Hands Over the City brilliantly exposes how big city development operates and how construction companies grease the wheels to get what they want and this involves paying off city officials so that these companies can do what they want with little bureaucratic interference. Of course, it is the people who suffer - dying in building collapses due to shoddy construction materials and practices or living in substandard conditions because it is all that they can afford.

Rosi has previously made a significant contribution to political cinema with Salvatore Giuliano and Hands Over the City continued to do what he described as the ability to master "the delicate balance between reality itself and an interpretation of reality." As the director has said, his movie is about a game of alliances - both economical and political with the general public unwitting pawns unaware of what is happening and in the end suffering from the consequences while the powers that be remain rich and powerful. Hands Over the City is a wonderfully angry protest movie that also entertains and features a powerful performance by Rod Steiger.

There is an interview with Francesco Rosi who talks about making the movie.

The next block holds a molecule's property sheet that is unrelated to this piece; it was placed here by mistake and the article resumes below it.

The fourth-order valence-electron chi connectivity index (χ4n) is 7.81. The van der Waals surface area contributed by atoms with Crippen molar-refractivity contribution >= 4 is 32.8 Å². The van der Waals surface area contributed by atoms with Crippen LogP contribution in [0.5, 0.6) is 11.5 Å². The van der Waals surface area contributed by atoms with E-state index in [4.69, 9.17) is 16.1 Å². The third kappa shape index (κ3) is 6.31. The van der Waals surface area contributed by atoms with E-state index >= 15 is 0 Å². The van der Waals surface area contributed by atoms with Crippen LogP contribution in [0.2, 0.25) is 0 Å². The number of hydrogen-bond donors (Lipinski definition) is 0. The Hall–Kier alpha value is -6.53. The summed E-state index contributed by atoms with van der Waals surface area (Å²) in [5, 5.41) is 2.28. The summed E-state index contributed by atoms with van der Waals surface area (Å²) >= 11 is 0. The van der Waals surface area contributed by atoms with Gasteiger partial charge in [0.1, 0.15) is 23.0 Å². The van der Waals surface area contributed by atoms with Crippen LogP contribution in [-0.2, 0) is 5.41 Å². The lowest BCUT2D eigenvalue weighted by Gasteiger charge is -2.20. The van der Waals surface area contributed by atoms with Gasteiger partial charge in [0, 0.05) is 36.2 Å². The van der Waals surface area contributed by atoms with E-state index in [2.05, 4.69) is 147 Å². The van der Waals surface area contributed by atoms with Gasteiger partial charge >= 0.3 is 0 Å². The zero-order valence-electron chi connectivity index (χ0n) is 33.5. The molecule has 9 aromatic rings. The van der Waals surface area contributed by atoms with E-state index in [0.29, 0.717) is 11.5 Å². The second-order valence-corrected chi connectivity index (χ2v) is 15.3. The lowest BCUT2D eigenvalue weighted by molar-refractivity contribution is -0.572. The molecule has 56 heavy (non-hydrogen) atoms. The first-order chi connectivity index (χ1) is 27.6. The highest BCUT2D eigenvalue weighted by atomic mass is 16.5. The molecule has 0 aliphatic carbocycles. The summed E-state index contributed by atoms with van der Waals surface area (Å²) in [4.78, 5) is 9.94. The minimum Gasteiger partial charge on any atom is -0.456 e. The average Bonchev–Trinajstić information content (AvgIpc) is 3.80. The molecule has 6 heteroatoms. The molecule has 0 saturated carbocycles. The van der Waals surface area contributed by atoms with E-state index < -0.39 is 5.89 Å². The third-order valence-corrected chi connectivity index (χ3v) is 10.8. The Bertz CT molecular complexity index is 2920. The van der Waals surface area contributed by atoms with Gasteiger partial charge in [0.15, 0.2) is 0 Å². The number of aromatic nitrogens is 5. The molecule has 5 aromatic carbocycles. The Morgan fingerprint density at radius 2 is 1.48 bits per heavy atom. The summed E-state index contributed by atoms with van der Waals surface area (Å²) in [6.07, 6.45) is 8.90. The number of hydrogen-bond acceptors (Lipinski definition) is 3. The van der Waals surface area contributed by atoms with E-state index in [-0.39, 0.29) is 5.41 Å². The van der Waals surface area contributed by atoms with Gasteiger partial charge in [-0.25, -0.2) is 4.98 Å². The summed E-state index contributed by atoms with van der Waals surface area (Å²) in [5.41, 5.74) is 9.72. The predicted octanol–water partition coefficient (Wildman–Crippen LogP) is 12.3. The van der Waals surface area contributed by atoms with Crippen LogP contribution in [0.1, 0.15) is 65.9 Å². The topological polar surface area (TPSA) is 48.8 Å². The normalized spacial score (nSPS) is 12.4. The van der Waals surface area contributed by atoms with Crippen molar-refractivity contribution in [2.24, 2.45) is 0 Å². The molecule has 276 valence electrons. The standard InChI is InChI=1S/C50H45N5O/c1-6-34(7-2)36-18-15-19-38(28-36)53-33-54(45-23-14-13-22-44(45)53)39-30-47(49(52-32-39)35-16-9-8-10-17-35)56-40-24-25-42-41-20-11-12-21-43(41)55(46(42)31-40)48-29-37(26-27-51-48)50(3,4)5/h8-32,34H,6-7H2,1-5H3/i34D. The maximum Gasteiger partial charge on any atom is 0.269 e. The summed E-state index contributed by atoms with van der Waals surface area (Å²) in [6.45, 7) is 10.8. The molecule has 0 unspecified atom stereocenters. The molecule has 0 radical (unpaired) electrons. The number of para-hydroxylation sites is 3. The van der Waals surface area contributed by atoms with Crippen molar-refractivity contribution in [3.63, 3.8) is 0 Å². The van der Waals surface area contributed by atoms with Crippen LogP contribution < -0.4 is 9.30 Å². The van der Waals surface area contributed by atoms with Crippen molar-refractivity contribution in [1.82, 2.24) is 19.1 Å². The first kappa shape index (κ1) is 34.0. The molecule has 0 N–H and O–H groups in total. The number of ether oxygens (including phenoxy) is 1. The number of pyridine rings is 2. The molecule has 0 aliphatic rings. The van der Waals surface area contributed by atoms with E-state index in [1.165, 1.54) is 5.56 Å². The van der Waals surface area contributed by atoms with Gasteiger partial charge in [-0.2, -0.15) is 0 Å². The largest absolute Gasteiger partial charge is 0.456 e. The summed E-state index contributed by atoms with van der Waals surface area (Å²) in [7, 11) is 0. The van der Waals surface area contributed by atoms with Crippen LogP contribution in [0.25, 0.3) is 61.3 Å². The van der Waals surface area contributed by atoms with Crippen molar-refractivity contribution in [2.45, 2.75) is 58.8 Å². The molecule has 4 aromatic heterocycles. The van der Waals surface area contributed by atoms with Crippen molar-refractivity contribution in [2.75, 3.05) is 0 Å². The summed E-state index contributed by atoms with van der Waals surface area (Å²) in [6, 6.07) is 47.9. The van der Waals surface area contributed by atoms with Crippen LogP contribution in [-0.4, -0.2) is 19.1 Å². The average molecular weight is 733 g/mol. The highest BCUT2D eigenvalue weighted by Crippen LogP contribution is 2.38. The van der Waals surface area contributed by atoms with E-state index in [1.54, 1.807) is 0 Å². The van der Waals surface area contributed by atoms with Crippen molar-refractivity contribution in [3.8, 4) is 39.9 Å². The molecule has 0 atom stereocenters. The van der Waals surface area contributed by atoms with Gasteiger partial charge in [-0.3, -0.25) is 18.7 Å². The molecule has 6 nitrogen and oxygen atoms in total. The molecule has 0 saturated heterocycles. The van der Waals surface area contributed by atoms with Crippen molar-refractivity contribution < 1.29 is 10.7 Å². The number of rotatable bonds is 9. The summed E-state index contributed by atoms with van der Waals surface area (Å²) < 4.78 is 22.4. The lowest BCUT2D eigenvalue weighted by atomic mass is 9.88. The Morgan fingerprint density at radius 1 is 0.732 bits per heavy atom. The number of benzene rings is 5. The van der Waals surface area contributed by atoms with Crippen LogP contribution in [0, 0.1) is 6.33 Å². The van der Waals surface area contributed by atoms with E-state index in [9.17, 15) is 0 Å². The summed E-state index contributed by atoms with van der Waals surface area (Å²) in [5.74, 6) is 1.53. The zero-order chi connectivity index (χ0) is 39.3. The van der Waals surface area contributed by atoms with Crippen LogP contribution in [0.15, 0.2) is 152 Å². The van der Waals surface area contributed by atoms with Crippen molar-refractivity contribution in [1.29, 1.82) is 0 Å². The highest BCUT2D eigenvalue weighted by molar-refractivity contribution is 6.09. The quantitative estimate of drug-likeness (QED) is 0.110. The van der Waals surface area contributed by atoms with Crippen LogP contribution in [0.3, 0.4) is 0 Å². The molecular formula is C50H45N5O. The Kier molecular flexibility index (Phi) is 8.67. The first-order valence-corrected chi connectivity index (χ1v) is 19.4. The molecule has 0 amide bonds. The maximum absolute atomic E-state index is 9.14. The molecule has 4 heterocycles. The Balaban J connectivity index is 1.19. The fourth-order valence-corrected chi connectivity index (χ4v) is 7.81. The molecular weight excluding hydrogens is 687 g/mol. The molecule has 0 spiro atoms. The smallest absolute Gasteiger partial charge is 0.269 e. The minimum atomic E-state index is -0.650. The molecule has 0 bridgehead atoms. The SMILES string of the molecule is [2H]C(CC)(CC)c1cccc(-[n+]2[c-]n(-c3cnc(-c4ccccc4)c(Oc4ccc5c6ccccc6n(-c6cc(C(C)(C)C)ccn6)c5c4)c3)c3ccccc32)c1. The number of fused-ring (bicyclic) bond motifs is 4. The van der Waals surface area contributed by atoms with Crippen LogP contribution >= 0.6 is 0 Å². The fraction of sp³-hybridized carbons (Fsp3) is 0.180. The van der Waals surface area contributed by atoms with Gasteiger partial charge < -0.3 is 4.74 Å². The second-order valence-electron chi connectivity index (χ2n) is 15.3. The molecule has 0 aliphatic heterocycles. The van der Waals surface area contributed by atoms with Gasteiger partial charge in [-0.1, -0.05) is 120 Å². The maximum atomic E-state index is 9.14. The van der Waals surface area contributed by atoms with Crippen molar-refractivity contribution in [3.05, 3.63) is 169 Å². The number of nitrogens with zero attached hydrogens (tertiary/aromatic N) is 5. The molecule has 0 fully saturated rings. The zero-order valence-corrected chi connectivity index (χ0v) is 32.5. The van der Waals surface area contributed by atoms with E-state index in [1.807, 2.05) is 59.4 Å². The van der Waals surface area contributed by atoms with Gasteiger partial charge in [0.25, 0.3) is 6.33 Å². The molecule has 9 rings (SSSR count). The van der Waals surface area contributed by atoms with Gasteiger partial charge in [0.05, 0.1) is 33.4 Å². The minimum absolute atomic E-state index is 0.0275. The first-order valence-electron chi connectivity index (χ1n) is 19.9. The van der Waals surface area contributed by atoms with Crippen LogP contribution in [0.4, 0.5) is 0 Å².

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I'd not known of Hands Over the City till recently, but surely, given it was released in 1963, a case could be made "Hands" belongs to the post war Italian neo-realist canon, and deserves to stand with such famed neo-realist works like Open City and Bicycle Thief. Yet, for a film over 40 years old, it is remarkably contemporary and its relevance can't be denied. I can't imagine why Marty Scorsese would overlook this gritty, tough film in his "My Voyage to Italy" for there is much here to admire, and most important, that Rosi makes no concession to spoon feed the narrative to his audience. It is a complicated and challenging work, full of fast moving ideas that may take more than one viewing to sort through the nuances, not to mention all the characters and issues - but it's well worth it. Rich, robust film making, this, and I plan to revisit "Hands" often because it easily sustains multiple viewings. Looking for a real movie that packs a wallop? You've found it.
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This is an odd movie; a classic of the form -- yet heavy, preachy, neo-Realism with a vengeance.
It's well worth seeing.
But really for fans of the form and the actors.